With this high performance, I thought the N2310 would zoom to the top of the NAS Ranker, once filters were applied for two drives and single-core SoC (SoC-1) processor.
But the Ranker screenshot shows it ended up ranked fourth, between the Buffalo LinkStation 420 above it and the Synology DS214se below.
Thecus N2310 benchmark summary
Putting the Ranker Performance summary detail side-by-side below reveals the N2310 performed best against the Buffalo and Synology in the Write benchmarks in the large file copy (sequential) write tests. It didn’t do as well when it came to moving a mix of smaller files as evidenced by the lower scores in directory copy and mixed read/write tests. Its low backup throughput didn’t help its standings, either.
NAS Ranker Performance Summary comparison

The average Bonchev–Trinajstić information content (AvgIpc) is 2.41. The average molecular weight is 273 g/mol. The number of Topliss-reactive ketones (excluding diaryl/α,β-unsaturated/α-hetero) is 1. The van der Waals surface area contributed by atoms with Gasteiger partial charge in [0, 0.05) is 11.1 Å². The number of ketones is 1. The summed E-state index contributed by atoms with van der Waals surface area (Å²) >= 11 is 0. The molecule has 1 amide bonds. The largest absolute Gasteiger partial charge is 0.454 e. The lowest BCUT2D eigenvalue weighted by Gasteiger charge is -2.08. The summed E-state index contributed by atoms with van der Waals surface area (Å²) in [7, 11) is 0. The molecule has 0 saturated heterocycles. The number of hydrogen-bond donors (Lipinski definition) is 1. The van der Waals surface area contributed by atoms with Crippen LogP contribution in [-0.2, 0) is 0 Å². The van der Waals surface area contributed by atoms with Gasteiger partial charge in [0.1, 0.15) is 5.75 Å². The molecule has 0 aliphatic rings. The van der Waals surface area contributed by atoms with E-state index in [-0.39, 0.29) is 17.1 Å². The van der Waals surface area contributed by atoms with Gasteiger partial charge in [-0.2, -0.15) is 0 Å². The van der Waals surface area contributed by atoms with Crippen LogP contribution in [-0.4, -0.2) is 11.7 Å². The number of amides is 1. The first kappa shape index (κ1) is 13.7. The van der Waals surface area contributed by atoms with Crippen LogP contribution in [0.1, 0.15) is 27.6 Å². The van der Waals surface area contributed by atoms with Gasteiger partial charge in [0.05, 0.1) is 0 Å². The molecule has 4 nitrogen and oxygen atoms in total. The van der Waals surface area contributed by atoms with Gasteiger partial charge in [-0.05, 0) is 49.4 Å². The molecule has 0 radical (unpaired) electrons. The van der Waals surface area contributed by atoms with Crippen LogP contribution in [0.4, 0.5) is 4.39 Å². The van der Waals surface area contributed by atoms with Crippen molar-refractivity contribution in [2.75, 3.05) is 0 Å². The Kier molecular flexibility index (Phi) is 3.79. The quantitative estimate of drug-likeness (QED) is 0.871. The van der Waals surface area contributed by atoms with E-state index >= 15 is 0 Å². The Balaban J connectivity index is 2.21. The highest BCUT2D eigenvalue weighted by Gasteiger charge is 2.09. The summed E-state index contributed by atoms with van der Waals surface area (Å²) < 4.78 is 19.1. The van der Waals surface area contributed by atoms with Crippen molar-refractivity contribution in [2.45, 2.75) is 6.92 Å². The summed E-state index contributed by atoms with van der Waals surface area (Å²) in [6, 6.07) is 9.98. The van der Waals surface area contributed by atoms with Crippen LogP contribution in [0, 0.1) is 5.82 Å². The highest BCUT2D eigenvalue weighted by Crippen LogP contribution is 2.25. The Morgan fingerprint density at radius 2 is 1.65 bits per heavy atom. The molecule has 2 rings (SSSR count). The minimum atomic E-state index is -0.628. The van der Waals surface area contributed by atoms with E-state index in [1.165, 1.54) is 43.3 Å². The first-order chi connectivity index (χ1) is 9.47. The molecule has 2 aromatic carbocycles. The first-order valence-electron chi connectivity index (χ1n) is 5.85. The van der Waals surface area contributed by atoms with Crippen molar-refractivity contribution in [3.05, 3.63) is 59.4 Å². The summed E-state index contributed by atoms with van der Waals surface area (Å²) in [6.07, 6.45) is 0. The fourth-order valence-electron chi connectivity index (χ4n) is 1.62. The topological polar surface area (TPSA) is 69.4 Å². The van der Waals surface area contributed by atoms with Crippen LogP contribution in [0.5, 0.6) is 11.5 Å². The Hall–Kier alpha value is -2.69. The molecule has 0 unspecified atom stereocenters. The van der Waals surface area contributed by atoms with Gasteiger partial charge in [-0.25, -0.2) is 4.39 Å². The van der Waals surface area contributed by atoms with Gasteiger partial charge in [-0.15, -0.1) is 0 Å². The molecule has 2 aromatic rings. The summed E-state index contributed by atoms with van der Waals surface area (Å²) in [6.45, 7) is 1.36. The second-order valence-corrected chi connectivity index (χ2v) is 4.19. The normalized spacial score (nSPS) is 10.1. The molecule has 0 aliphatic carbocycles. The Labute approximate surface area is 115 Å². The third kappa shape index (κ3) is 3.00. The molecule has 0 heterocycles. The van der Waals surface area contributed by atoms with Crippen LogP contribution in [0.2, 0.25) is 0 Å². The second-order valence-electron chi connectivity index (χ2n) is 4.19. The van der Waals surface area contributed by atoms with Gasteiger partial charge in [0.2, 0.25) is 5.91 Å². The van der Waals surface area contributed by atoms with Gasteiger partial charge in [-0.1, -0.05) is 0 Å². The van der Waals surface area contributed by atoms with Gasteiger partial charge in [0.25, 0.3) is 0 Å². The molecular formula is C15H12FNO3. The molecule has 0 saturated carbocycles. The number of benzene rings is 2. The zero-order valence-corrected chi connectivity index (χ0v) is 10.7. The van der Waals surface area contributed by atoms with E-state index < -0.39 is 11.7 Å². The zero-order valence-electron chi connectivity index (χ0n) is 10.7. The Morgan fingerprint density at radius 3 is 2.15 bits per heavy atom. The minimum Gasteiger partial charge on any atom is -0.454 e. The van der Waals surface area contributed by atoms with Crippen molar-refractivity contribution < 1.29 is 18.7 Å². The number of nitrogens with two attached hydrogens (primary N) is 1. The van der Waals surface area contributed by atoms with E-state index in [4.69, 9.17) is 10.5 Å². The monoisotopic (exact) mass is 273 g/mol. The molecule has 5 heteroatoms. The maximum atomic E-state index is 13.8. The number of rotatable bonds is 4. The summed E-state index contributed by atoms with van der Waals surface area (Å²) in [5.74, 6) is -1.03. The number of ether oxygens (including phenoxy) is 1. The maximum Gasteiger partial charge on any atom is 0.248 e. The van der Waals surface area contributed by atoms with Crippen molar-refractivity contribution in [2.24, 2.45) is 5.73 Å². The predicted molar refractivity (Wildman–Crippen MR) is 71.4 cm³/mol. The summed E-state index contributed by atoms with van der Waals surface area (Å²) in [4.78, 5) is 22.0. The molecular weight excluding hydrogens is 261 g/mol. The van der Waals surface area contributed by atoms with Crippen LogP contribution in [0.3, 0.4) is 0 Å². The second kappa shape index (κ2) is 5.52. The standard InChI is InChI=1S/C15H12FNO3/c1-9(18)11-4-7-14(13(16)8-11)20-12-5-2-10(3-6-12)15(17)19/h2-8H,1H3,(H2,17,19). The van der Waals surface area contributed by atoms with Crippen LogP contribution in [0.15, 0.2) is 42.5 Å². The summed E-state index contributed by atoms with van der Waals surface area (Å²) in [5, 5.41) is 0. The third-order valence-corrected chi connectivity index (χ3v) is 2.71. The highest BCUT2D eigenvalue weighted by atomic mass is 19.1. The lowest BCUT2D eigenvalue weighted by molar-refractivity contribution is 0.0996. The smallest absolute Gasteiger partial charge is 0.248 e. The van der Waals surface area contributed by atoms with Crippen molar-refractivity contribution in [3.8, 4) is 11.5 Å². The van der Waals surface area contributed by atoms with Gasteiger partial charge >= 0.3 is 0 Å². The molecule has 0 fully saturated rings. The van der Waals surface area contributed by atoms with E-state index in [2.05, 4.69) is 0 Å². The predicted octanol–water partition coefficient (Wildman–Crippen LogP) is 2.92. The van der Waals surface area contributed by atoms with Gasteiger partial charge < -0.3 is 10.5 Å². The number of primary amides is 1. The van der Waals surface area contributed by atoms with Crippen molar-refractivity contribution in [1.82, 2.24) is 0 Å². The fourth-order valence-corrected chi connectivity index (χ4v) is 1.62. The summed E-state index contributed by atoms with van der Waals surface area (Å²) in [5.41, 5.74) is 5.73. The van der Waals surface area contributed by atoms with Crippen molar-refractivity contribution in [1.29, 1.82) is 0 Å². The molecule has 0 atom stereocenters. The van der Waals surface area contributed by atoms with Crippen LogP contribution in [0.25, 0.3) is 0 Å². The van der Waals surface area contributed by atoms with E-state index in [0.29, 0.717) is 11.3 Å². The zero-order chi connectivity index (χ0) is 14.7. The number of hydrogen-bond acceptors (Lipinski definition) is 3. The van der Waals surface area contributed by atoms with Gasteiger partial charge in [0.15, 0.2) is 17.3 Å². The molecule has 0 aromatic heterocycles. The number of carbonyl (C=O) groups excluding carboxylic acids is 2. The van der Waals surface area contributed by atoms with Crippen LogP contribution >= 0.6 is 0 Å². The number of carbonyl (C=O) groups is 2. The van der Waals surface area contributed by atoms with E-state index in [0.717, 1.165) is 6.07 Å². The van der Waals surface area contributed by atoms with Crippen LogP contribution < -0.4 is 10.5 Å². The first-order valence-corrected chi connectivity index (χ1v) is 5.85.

Keep in mind that the closeness of the total scores, i.e. 29.0, 31.4 and 31.7 for the Buffalo, Thecus and Synology respectively, means that it would be difficult to see a significant performance difference among the three.
It used to be that $150 or so would buy you only a Marvell-based NAS capable of 50 MB/s or so performance. With the newer crop of SoCs exemplified by Marvell’s Armada 370 and now Applied Micro’s APM86491, it looks like the performance bar has been significantly raised to over 100 MB/s for large sequential file transfers in this class of NAS.
Bottom line is that if you’re looking for a pretty hot dual-bay NAS for not a lot of money, you should put the N2310 on your short list.